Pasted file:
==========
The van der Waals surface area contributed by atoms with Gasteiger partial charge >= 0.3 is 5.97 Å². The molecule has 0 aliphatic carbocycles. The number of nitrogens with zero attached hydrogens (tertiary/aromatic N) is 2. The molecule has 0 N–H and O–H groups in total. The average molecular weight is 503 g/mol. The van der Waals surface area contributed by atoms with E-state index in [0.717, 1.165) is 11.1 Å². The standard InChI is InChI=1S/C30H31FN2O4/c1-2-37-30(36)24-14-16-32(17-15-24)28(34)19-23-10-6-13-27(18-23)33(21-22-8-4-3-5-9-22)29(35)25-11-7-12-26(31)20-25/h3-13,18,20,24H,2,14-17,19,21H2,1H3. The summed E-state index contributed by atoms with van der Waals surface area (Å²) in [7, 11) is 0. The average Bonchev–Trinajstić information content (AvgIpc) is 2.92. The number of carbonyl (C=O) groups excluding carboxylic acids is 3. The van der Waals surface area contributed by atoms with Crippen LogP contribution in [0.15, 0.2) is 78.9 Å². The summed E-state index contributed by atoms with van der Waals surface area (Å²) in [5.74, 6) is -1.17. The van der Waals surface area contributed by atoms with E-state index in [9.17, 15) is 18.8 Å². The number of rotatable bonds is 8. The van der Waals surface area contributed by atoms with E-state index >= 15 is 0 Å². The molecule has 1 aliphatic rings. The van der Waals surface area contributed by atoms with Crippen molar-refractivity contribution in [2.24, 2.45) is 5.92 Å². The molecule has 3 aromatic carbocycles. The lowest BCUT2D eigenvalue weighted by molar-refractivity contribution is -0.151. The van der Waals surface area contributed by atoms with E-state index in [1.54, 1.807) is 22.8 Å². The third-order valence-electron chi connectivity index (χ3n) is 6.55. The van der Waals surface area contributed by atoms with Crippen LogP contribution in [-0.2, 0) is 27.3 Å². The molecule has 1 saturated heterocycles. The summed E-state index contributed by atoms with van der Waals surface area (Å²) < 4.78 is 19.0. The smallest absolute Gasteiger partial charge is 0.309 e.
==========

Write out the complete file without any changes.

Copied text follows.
The van der Waals surface area contributed by atoms with Gasteiger partial charge >= 0.3 is 5.97 Å². The molecule has 0 aliphatic carbocycles. The number of nitrogens with zero attached hydrogens (tertiary/aromatic N) is 2. The molecule has 0 N–H and O–H groups in total. The average molecular weight is 503 g/mol. The van der Waals surface area contributed by atoms with E-state index in [0.717, 1.165) is 11.1 Å². The standard InChI is InChI=1S/C30H31FN2O4/c1-2-37-30(36)24-14-16-32(17-15-24)28(34)19-23-10-6-13-27(18-23)33(21-22-8-4-3-5-9-22)29(35)25-11-7-12-26(31)20-25/h3-13,18,20,24H,2,14-17,19,21H2,1H3. The summed E-state index contributed by atoms with van der Waals surface area (Å²) in [7, 11) is 0. The average Bonchev–Trinajstić information content (AvgIpc) is 2.92. The number of carbonyl (C=O) groups excluding carboxylic acids is 3. The van der Waals surface area contributed by atoms with Crippen LogP contribution in [0.15, 0.2) is 78.9 Å². The summed E-state index contributed by atoms with van der Waals surface area (Å²) in [5.74, 6) is -1.17. The van der Waals surface area contributed by atoms with E-state index in [9.17, 15) is 18.8 Å². The number of rotatable bonds is 8. The van der Waals surface area contributed by atoms with E-state index >= 15 is 0 Å². The molecule has 1 aliphatic rings. The van der Waals surface area contributed by atoms with Crippen molar-refractivity contribution in [2.24, 2.45) is 5.92 Å². The molecule has 3 aromatic carbocycles. The lowest BCUT2D eigenvalue weighted by molar-refractivity contribution is -0.151. The van der Waals surface area contributed by atoms with E-state index in [1.54, 1.807) is 22.8 Å². The third-order valence-electron chi connectivity index (χ3n) is 6.55. The van der Waals surface area contributed by atoms with Crippen LogP contribution in [-0.2, 0) is 27.3 Å². The molecule has 1 saturated heterocycles. The summed E-state index contributed by atoms with van der Waals surface area (Å²) < 4.78 is 19.0. The smallest absolute Gasteiger partial charge is 0.309 e.